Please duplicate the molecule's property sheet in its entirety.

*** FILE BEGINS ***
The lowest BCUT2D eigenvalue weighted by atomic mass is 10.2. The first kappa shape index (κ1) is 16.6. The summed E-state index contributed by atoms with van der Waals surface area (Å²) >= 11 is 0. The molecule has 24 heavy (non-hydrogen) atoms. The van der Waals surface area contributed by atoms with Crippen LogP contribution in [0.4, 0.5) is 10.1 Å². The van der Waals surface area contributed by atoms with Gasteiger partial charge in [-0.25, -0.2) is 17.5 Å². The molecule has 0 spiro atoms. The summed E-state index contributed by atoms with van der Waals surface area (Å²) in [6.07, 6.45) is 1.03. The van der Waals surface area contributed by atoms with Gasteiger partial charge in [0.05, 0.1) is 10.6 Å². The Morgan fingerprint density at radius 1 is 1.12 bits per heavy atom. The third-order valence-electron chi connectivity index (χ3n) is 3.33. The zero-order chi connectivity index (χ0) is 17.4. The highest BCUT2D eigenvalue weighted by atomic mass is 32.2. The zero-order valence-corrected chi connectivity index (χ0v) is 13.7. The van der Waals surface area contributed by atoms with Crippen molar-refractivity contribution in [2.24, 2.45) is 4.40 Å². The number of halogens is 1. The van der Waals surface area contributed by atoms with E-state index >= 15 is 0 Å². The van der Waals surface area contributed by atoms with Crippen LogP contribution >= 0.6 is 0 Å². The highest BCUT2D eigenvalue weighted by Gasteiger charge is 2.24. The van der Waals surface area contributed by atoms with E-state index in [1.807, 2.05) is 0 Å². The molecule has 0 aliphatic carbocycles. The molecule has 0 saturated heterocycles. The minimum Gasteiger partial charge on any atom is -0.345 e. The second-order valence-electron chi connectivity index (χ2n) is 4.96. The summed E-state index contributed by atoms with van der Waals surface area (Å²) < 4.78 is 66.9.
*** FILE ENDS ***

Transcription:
The lowest BCUT2D eigenvalue weighted by atomic mass is 10.2. The first kappa shape index (κ1) is 16.6. The summed E-state index contributed by atoms with van der Waals surface area (Å²) >= 11 is 0. The molecule has 24 heavy (non-hydrogen) atoms. The van der Waals surface area contributed by atoms with Crippen LogP contribution in [0.4, 0.5) is 10.1 Å². The van der Waals surface area contributed by atoms with Gasteiger partial charge in [-0.25, -0.2) is 17.5 Å². The molecule has 0 spiro atoms. The summed E-state index contributed by atoms with van der Waals surface area (Å²) in [6.07, 6.45) is 1.03. The van der Waals surface area contributed by atoms with Gasteiger partial charge in [0.05, 0.1) is 10.6 Å². The Morgan fingerprint density at radius 1 is 1.12 bits per heavy atom. The third-order valence-electron chi connectivity index (χ3n) is 3.33. The zero-order chi connectivity index (χ0) is 17.4. The highest BCUT2D eigenvalue weighted by atomic mass is 32.2. The zero-order valence-corrected chi connectivity index (χ0v) is 13.7. The van der Waals surface area contributed by atoms with Crippen molar-refractivity contribution in [2.24, 2.45) is 4.40 Å². The number of halogens is 1. The van der Waals surface area contributed by atoms with E-state index >= 15 is 0 Å². The van der Waals surface area contributed by atoms with Crippen LogP contribution >= 0.6 is 0 Å². The highest BCUT2D eigenvalue weighted by Gasteiger charge is 2.24. The van der Waals surface area contributed by atoms with E-state index in [1.807, 2.05) is 0 Å². The molecule has 0 aliphatic carbocycles. The molecule has 0 saturated heterocycles. The minimum Gasteiger partial charge on any atom is -0.345 e. The second-order valence-electron chi connectivity index (χ2n) is 4.96. The summed E-state index contributed by atoms with van der Waals surface area (Å²) < 4.78 is 66.9.